Following for the Prime Minister. 
Halifax  has telegraphed that the Secretary of State for the Navy, Knox, on 29th April summoned the British Naval Mission to the Navy Department and stated that he wished to consult them as to the views of the United Kingdom Government in the following proposition:-
What would be our views of the result if the United States were now to move the greater part of their Pacific Fleet into the Atlantic, leaving in the Pacific forces of the order of three or four battleships, nine cruisers and thirty to forty destroyers? It appeared from subsequent discussion with Colonel Knox that this proposition was made on the hypothesis that the United States would remain non-belligerent for the time being, and that the forces thus transferred to the Atlantic would not act more belligerently than those now employed on the Atlantic patrol.
Mr. Stimson , who was present at the discussion, raised considerations on a wider plane than the purely naval one and urged that such a move would produce a tremendous effect.
He suggested that the Japanese would take a long-range view and would interpret the movement of the United States Pacific Fleet to mean that the United States must be shortly about to enter the war and that, in consequence, the addition of the whole weight of her navy to a decisive theatre of the Atlantic would definitely foreshadow entry into the 'Battle of the Atlantic', and the defeat of the Axis powers.
Mr. Stimson suggested that, in these circumstances, the Japanese would refrain from any action for fear of being on the losing side in the long run, and he also stressed the psychological effect which the proposed move would have in encouraging the United Kingdom and her Allies, and correspondingly impressing the Axis powers and the heartening effect which this would have on the American people, owing to the importance of such a move.
At the close of the discussion, it was suggested by Colonel Knox and Mr. Stimson that the matter should be referred to higher authority in the United Kingdom.
The matter has been considered by the Defence Committee of Cabinet, who, for their part, heartily welcomed the proposal.
We are anxious to send very early reply to Halifax as to what line he should take. We feel, however, that it is of great consequence that, before any answer is given, the Governments of Australia and New Zealand, whose position is directly affected, should be consulted.
From the standpoint of naval strategy, it has always been considered by His Majesty's Government in the United Kingdom that the United States Pacific Fleet was unduly strong for the tasks which it was intended to fulfil in case of war with Japan.
The Admiralty therefore would welcome a strong reinforcement of the United States Atlantic Fleet from the Pacific Fleet.
On the other hand, they regard it as important that whatever part of the United States Fleet remains in the Pacific should be of sufficient strength and of the right composition to exercise the necessary deterrent influence on the Japanese. In particular, they consider that aircraft carriers are specially important for this purpose, as they are the only means of threatening the Japanese mainland and thus detaining Japanese Naval Forces in home waters.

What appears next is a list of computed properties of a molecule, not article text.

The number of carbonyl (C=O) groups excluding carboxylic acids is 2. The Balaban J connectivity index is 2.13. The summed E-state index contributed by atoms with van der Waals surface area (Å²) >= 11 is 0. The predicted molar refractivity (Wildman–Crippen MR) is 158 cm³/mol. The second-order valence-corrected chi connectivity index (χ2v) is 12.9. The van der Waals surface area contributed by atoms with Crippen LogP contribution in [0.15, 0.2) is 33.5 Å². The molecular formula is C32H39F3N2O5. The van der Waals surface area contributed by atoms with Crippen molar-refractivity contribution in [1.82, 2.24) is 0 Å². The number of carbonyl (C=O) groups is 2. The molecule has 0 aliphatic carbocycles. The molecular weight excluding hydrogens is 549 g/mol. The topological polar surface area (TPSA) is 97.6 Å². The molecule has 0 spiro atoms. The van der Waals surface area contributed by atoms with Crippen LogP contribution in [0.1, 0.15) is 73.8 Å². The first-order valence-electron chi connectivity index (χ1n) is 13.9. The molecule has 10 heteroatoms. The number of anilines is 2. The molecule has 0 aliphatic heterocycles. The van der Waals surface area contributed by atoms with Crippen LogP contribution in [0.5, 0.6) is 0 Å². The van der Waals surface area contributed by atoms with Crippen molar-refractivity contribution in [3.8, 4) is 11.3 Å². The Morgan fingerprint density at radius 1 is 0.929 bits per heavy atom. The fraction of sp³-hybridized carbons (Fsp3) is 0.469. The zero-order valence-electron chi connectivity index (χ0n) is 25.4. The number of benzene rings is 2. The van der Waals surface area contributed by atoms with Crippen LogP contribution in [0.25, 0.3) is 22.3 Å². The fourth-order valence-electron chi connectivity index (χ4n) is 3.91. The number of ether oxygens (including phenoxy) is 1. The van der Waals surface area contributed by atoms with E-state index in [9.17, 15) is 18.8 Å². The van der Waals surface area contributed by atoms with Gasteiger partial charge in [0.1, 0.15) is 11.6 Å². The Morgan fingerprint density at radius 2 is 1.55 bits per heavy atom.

This being so, the size of the Fleet which, under this new proposition, would be left in the Pacific seems to the Admiralty unduly small and they consider that, while the proposal should generally be heartily welcomed, the suggestion should be made that the desired effect in the Atlantic would be produced if the size of reinforcements proposed were slightly reduced.
Provided that the Fleet remaining at Hawaii is sufficient for the purpose, immediate movement of reinforcements to the Atlantic would, in the view of the Admiralty, have very great advantage, anticipating the opening moves of the war plan agreed upon in Washington, and Singapore discussions, of which you will be aware.
The arrival of a British Fleet at Singapore in the event of a war with Japan would thus be similarly advanced.
As regards the effect on Japan of such a step, we recognise that it might be held that the movement of large reinforcements from the Pacific to the Atlantic would be taken by the Japanese as the signal for them to undertake adventures to the southward. But, after careful considerations, we do not subscribe to this view. On the contrary, our opinion, like that of Mr. Stimson, is that any marked advance by the United States Navy into the Atlantic is more likely to deter Japan from entering the war than the presence of an unnecessarily large United States Fleet at Hawaii.
On weighing up all considerations, we feel strongly that the over- riding consideration is that the movement proposed should exercise a profound influence on the present critical situation in Spain, Turkey and in Vichy France, and might well transform the whole strategic picture in Western Europe, quite apart from the fact that it would clearly imply a definite advance by the United States towards direct participation in war.
On these grounds, we propose to reply to Halifax that he should strongly encourage United States action in this sense and that, at the same time, he should suggest that whatever force is left behind at Hawaii should be calculated to impose the greatest possible deterrent effect on Japan, and that aircraft carriers are specially important from this aspect.
We very much hope that we shall have the concurrence of your Government in taking this line. You will realize the vital importance to us all of not chilling America and making things harder for our friends in the States who are pressing for more forward action.
Of course, the question of what the United States do with their Fleet does not rest with us.
Grateful for earliest possible reply.